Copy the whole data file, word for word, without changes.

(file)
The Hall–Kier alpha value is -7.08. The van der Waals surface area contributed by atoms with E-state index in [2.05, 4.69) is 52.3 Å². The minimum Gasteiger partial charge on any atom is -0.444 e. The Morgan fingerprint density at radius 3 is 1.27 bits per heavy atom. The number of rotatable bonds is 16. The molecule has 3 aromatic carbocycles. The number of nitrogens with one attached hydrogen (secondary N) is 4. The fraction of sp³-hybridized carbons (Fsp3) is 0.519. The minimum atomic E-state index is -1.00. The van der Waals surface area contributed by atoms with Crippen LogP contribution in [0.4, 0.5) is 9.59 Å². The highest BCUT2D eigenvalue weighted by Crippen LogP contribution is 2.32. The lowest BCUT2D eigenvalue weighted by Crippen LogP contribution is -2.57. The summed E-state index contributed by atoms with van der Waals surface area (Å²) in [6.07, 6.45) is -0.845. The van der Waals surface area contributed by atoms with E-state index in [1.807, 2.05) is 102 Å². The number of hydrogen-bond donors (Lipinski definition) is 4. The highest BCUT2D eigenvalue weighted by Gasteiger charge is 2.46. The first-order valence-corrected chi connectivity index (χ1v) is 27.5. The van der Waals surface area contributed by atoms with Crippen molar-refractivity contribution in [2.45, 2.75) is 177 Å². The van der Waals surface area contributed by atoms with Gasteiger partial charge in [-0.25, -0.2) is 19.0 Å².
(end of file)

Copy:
The Hall–Kier alpha value is -7.08. The van der Waals surface area contributed by atoms with E-state index in [2.05, 4.69) is 52.3 Å². The minimum Gasteiger partial charge on any atom is -0.444 e. The Morgan fingerprint density at radius 3 is 1.27 bits per heavy atom. The number of rotatable bonds is 16. The molecule has 3 aromatic carbocycles. The number of nitrogens with one attached hydrogen (secondary N) is 4. The fraction of sp³-hybridized carbons (Fsp3) is 0.519. The minimum atomic E-state index is -1.00. The van der Waals surface area contributed by atoms with Crippen LogP contribution in [0.4, 0.5) is 9.59 Å². The highest BCUT2D eigenvalue weighted by Crippen LogP contribution is 2.32. The lowest BCUT2D eigenvalue weighted by Crippen LogP contribution is -2.57. The summed E-state index contributed by atoms with van der Waals surface area (Å²) in [6.07, 6.45) is -0.845. The van der Waals surface area contributed by atoms with E-state index in [1.807, 2.05) is 102 Å². The number of hydrogen-bond donors (Lipinski definition) is 4. The highest BCUT2D eigenvalue weighted by Gasteiger charge is 2.46. The first-order valence-corrected chi connectivity index (χ1v) is 27.5. The van der Waals surface area contributed by atoms with Crippen molar-refractivity contribution in [2.45, 2.75) is 177 Å². The van der Waals surface area contributed by atoms with Gasteiger partial charge in [-0.25, -0.2) is 19.0 Å².